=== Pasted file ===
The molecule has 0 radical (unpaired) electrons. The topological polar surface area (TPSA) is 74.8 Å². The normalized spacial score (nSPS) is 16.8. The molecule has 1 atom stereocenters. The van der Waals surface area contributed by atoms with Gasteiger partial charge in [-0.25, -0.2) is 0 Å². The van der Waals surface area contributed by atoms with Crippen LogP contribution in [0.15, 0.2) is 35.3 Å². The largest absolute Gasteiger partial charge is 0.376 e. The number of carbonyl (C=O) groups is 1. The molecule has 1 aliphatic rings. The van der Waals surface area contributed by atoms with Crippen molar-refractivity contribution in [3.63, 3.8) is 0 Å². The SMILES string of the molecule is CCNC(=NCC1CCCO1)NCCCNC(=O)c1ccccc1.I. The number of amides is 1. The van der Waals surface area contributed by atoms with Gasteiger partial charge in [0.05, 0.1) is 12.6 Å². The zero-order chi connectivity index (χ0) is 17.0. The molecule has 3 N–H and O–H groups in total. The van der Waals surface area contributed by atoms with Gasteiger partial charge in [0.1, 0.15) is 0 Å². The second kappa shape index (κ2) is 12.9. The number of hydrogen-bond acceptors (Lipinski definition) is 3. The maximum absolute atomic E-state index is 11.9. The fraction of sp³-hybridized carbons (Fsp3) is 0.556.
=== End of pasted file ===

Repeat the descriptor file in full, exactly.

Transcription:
The molecule has 0 radical (unpaired) electrons. The topological polar surface area (TPSA) is 74.8 Å². The normalized spacial score (nSPS) is 16.8. The molecule has 1 atom stereocenters. The van der Waals surface area contributed by atoms with Gasteiger partial charge in [-0.25, -0.2) is 0 Å². The van der Waals surface area contributed by atoms with Crippen LogP contribution in [0.15, 0.2) is 35.3 Å². The largest absolute Gasteiger partial charge is 0.376 e. The number of carbonyl (C=O) groups is 1. The molecule has 1 aliphatic rings. The van der Waals surface area contributed by atoms with Crippen molar-refractivity contribution in [3.63, 3.8) is 0 Å². The SMILES string of the molecule is CCNC(=NCC1CCCO1)NCCCNC(=O)c1ccccc1.I. The number of amides is 1. The van der Waals surface area contributed by atoms with Gasteiger partial charge in [0.05, 0.1) is 12.6 Å². The zero-order chi connectivity index (χ0) is 17.0. The molecule has 3 N–H and O–H groups in total. The van der Waals surface area contributed by atoms with Gasteiger partial charge in [0.1, 0.15) is 0 Å². The second kappa shape index (κ2) is 12.9. The number of hydrogen-bond acceptors (Lipinski definition) is 3. The maximum absolute atomic E-state index is 11.9. The fraction of sp³-hybridized carbons (Fsp3) is 0.556.